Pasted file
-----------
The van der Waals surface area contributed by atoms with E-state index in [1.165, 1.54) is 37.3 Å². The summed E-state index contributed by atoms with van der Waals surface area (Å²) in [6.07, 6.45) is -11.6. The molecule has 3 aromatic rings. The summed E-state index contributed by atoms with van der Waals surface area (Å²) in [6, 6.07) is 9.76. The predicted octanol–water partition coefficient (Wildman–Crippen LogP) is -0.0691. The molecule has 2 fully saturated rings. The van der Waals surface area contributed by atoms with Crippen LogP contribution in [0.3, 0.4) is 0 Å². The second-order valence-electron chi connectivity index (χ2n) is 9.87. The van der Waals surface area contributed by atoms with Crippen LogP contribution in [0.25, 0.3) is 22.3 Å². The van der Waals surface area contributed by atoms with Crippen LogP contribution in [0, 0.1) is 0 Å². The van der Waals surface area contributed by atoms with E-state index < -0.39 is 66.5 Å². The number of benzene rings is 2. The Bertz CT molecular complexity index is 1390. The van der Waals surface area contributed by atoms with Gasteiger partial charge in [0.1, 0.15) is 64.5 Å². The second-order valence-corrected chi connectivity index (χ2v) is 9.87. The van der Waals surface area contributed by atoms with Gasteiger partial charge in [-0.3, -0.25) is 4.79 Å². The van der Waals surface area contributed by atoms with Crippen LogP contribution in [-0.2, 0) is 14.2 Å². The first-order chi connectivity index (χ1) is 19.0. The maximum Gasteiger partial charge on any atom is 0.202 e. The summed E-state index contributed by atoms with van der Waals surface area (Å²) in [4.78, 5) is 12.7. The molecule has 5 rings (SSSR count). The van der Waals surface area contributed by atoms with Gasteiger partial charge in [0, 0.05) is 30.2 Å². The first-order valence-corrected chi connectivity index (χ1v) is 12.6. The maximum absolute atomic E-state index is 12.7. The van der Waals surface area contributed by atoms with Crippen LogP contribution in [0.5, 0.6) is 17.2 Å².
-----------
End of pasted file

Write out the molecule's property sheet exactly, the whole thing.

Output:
The van der Waals surface area contributed by atoms with E-state index in [1.165, 1.54) is 37.3 Å². The summed E-state index contributed by atoms with van der Waals surface area (Å²) in [6.07, 6.45) is -11.6. The molecule has 3 aromatic rings. The summed E-state index contributed by atoms with van der Waals surface area (Å²) in [6, 6.07) is 9.76. The predicted octanol–water partition coefficient (Wildman–Crippen LogP) is -0.0691. The molecule has 2 fully saturated rings. The van der Waals surface area contributed by atoms with Crippen LogP contribution in [0.3, 0.4) is 0 Å². The second-order valence-electron chi connectivity index (χ2n) is 9.87. The van der Waals surface area contributed by atoms with Crippen LogP contribution in [0.25, 0.3) is 22.3 Å². The van der Waals surface area contributed by atoms with Crippen LogP contribution in [0, 0.1) is 0 Å². The van der Waals surface area contributed by atoms with E-state index < -0.39 is 66.5 Å². The number of benzene rings is 2. The Bertz CT molecular complexity index is 1390. The van der Waals surface area contributed by atoms with Gasteiger partial charge in [0.1, 0.15) is 64.5 Å². The second-order valence-corrected chi connectivity index (χ2v) is 9.87. The van der Waals surface area contributed by atoms with Gasteiger partial charge in [-0.3, -0.25) is 4.79 Å². The van der Waals surface area contributed by atoms with Crippen LogP contribution in [-0.2, 0) is 14.2 Å². The first-order chi connectivity index (χ1) is 19.0. The maximum Gasteiger partial charge on any atom is 0.202 e. The summed E-state index contributed by atoms with van der Waals surface area (Å²) in [4.78, 5) is 12.7. The molecule has 5 rings (SSSR count). The van der Waals surface area contributed by atoms with Gasteiger partial charge in [0, 0.05) is 30.2 Å². The first-order valence-corrected chi connectivity index (χ1v) is 12.6. The maximum absolute atomic E-state index is 12.7. The van der Waals surface area contributed by atoms with Crippen LogP contribution in [0.5, 0.6) is 17.2 Å².